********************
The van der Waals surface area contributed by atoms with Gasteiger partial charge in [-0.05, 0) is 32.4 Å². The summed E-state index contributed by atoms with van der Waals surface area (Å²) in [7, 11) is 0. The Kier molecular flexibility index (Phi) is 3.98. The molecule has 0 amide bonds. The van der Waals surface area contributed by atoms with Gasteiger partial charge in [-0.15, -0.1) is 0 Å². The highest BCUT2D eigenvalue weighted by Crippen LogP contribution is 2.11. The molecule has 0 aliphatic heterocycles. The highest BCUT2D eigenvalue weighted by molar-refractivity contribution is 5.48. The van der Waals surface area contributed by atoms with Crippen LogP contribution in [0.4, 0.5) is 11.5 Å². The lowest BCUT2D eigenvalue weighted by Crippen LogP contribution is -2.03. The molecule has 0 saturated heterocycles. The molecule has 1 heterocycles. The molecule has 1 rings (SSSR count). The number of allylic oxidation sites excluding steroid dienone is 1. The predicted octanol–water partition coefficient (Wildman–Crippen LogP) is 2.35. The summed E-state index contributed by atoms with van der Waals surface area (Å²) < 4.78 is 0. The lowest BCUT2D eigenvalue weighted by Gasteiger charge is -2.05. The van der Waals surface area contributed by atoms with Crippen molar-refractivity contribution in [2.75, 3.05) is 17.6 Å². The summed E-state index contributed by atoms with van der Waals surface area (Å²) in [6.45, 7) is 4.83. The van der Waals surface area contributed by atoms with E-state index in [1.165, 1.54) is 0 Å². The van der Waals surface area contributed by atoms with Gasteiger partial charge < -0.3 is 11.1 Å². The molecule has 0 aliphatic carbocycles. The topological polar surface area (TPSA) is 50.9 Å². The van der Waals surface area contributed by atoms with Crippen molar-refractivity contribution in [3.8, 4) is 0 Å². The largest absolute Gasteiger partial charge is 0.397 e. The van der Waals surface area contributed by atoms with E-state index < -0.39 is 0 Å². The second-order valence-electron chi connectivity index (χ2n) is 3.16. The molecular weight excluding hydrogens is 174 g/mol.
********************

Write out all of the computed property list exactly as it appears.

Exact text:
The van der Waals surface area contributed by atoms with Gasteiger partial charge in [-0.05, 0) is 32.4 Å². The summed E-state index contributed by atoms with van der Waals surface area (Å²) in [7, 11) is 0. The Kier molecular flexibility index (Phi) is 3.98. The molecule has 0 amide bonds. The van der Waals surface area contributed by atoms with Gasteiger partial charge in [-0.15, -0.1) is 0 Å². The highest BCUT2D eigenvalue weighted by Crippen LogP contribution is 2.11. The molecule has 0 aliphatic heterocycles. The highest BCUT2D eigenvalue weighted by molar-refractivity contribution is 5.48. The van der Waals surface area contributed by atoms with Crippen LogP contribution in [0.4, 0.5) is 11.5 Å². The lowest BCUT2D eigenvalue weighted by Crippen LogP contribution is -2.03. The molecule has 0 saturated heterocycles. The molecule has 1 heterocycles. The molecule has 1 rings (SSSR count). The number of allylic oxidation sites excluding steroid dienone is 1. The predicted octanol–water partition coefficient (Wildman–Crippen LogP) is 2.35. The summed E-state index contributed by atoms with van der Waals surface area (Å²) < 4.78 is 0. The lowest BCUT2D eigenvalue weighted by Gasteiger charge is -2.05. The van der Waals surface area contributed by atoms with Crippen molar-refractivity contribution in [2.75, 3.05) is 17.6 Å². The summed E-state index contributed by atoms with van der Waals surface area (Å²) in [6.45, 7) is 4.83. The van der Waals surface area contributed by atoms with E-state index in [1.165, 1.54) is 0 Å². The van der Waals surface area contributed by atoms with Gasteiger partial charge < -0.3 is 11.1 Å². The molecule has 0 aliphatic carbocycles. The topological polar surface area (TPSA) is 50.9 Å². The van der Waals surface area contributed by atoms with Crippen molar-refractivity contribution in [3.8, 4) is 0 Å². The largest absolute Gasteiger partial charge is 0.397 e. The van der Waals surface area contributed by atoms with E-state index < -0.39 is 0 Å². The second-order valence-electron chi connectivity index (χ2n) is 3.16. The molecular weight excluding hydrogens is 174 g/mol.